History Of Honey & Health Benefits Of Honey
The diligent little bee has been an almost invisible companion to humanity for a very long time creating quite the history of honey. Documentation of their activity, the honey they produce, and honey health benefits go back thousands of years.
- A Sumerian scripture, written around 2000 BC offers a prescription for treating a wound, “Grind to a powder river dust … (words missing on translated text) then knead it in water and honey and let plain oil and hot cedar oil be spread over it.”
- The Ebers papyrus written about 1550 BC includes honey in 147 of its prescriptions for external applications, from use against baldness to healing ointments used after surgery and to reduce inflammation.
- The Ayurvedic texts of ancient India written about 500 AD indicate honey being used for the cleaning and healing of wounds as well as against many internal and external infections.
- Ancient Greeks thought of honey as medicine and believed that it would prolong life.
- The Mayan culture used the honey of a stingless bee to treat cataracts.
Today interest in the use of honey as a type of medicine, or apitherapy, is growing. A renewed awareness of the healing properties is seen in home remedies, honey supplements, as well as over-the-counter items. Honey is not just sugar. It contains many important nutrients including calcium, iron, magnesium, phosphorous, and potassium as well as numerous vitamins, enzymes, antioxidants, and probiotics.
How To Give A Honey Massage
There are many massage with honey benefits. When applied externally, honey acts as a humectant. That is, it attracts and promotes the retention of water. When added to a lotion or oil, it softens and hydrates the skin. It also contains many vitamins and minerals which will be absorbed into the skin. Just one tablespoon of honey contains calcium (20.3 mg), iron (1.4 mg), magnesium (6.8 mg), and potassium (176 mg). Honey also contains Vitamins C and B6, riboflavin, and folate. The best thing of course is, although a tablespoon of honey contains about 64 calories, when used externally in a honey massage session, those calories don’t add on any weight!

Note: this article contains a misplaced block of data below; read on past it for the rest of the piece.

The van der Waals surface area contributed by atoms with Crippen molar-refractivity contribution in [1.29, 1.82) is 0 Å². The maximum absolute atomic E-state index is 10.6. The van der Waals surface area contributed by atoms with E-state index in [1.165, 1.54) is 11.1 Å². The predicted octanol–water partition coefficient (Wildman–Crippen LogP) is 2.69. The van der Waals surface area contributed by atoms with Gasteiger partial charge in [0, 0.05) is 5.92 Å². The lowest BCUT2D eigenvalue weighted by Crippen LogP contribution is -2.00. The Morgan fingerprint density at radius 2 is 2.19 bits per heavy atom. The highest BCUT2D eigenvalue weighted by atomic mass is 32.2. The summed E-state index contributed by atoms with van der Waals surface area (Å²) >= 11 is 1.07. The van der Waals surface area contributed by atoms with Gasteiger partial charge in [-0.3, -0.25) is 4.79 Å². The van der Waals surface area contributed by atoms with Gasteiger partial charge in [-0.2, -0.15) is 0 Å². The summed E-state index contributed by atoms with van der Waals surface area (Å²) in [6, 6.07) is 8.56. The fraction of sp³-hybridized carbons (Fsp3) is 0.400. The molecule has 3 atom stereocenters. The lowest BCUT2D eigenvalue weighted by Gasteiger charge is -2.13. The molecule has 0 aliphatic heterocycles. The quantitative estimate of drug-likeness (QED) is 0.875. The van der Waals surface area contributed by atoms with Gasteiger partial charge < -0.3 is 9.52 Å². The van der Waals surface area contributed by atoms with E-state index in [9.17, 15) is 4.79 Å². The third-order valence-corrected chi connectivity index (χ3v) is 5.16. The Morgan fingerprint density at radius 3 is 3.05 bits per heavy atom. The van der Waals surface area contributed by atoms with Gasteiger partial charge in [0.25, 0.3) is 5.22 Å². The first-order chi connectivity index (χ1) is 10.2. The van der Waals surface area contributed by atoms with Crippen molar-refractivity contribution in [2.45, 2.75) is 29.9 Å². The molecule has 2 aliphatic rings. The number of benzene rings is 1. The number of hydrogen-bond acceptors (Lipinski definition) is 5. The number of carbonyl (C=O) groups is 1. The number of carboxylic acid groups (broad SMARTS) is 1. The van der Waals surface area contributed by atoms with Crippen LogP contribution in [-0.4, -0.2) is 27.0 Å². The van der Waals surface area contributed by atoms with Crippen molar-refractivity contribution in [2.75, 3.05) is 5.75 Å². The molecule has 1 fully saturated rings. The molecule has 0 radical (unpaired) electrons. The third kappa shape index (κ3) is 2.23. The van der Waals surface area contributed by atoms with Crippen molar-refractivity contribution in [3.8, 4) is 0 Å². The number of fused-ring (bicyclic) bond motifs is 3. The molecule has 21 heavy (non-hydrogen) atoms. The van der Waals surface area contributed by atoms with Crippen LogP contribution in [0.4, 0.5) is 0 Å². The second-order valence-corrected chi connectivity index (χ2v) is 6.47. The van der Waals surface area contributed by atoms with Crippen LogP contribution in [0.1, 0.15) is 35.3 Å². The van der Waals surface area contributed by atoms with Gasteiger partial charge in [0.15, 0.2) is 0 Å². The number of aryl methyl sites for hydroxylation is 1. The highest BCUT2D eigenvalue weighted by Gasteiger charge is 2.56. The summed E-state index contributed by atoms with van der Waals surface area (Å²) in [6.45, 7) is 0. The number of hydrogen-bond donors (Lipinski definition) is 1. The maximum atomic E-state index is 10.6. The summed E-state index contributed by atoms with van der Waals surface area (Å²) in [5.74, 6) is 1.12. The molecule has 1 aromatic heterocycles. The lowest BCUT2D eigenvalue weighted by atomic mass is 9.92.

There is a specialized technique for honey massage. Different from a Swedish massage which uses the gliding properties of oils to allow the hands to move easily along the skin, honey provides little glide and a lot of stickiness. The technique used is perhaps more related to something like cupping because, instead of gliding, the palmar surface of the hands of the therapist pulls up on the skin resulting in a pumping motion, which stimulates reflex zones, improves circulation, and helps the body in removal of toxins.
In your own practice, you can add a small amount of honey to your massage oil creating a honey massage oil. The National Honey Board recommends about five tablespoons of honey mixed with two cups of almond oil and two tablespoons of rose oil (not essential oil). You may want to adjust the quantities for your own comfort level with regard to glide and technique. You can also add a drop or two of essential oil for added therapeutic value, such as lavender for relaxation.
Honey Tea, Beeswax Candles, & Honey Face Masks
If you want to create a complete experience in the honey massage session you can always add the relaxing scent of honey through the use of beeswax candles. Using beeswax candles (instead of paraffin-based candles) have the added benefit of being non-toxic, sootless, and environmentally friendly. It also has a soothing effect because beeswax candles, when lit, emit negative ions which have been shown to reduce depression. Kind of like that pleasant feeling, you get after a rainfall for the same reasons.
Offering your client a nice cup of honey tea with a teaspoon or two of honey added, after the massage session, is a nice way to complete the experience. (Try Manuka honey tea for added benefits!)
Help to celebrate National Honey Month by enticing your clients with a sweet and relaxing experience.